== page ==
I’m not sure if I’ve had a stroke and am slurring my speech or if the Dragon NaturallySpeaking voice recognition engine is just messing with me, but lately I’ve had to triple check my charts to make sure some bad transcriptions don’t get finalized into the record.
Earlier this month, I tweeted about one case where part of my discharge instructions to a patient suffering from GERD symptoms included: “Bland Diet.”
The Dragon NaturallySpeaking program translated that to: “Plan to die”.I could only imagine those instructions hitting the front page of our local newspaper if I hadn’t caught them.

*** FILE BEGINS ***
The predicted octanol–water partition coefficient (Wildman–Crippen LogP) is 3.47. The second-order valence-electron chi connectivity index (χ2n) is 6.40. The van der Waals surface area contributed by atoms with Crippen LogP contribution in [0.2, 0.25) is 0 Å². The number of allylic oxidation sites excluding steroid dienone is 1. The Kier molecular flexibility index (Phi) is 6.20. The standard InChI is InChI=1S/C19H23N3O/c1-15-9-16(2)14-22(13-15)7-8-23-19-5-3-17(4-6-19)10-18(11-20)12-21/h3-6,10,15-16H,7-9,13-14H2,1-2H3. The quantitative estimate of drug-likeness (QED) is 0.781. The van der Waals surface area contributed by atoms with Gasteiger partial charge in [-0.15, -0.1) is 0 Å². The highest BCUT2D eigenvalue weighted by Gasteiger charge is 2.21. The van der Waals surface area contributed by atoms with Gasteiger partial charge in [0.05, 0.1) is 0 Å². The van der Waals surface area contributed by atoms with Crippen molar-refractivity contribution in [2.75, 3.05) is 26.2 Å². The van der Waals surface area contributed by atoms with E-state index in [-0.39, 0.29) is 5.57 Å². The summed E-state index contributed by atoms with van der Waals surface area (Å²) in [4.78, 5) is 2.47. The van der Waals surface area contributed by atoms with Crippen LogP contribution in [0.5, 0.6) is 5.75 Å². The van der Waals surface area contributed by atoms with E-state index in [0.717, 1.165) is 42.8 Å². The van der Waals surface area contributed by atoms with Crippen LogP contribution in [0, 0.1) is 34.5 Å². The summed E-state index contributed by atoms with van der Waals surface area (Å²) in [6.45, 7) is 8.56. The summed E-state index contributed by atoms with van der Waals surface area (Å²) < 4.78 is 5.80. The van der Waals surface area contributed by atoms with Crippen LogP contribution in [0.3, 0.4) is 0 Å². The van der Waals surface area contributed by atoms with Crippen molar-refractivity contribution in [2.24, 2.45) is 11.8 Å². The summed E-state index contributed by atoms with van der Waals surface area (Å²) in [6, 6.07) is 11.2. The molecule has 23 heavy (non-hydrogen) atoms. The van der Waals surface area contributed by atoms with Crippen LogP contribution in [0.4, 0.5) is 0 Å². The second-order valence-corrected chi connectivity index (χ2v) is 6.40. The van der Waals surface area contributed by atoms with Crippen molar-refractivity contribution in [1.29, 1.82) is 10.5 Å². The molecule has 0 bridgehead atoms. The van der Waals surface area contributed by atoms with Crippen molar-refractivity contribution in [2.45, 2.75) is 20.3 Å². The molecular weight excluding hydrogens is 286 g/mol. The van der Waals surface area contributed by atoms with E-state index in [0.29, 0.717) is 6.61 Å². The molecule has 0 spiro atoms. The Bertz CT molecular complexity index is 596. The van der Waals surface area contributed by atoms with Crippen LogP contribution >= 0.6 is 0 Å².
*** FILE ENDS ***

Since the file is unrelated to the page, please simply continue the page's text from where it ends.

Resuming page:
The latest Dragonism was during a recent physical exam of a patient who fell.
He fell down some stairs and injured his ankle. I examined the rest of his body to make sure that there were no other injuries.
I dictated: “Left lower extremity with no pain to the hip or knee …”
Dragon transcribed: “Unfortunately with no pain to the hip or knee …”
Another one that probably wouldn’t look too good while blown up on a courtroom exhibit or in front of a state medical board.
I suppose typing has its advantages sometimes.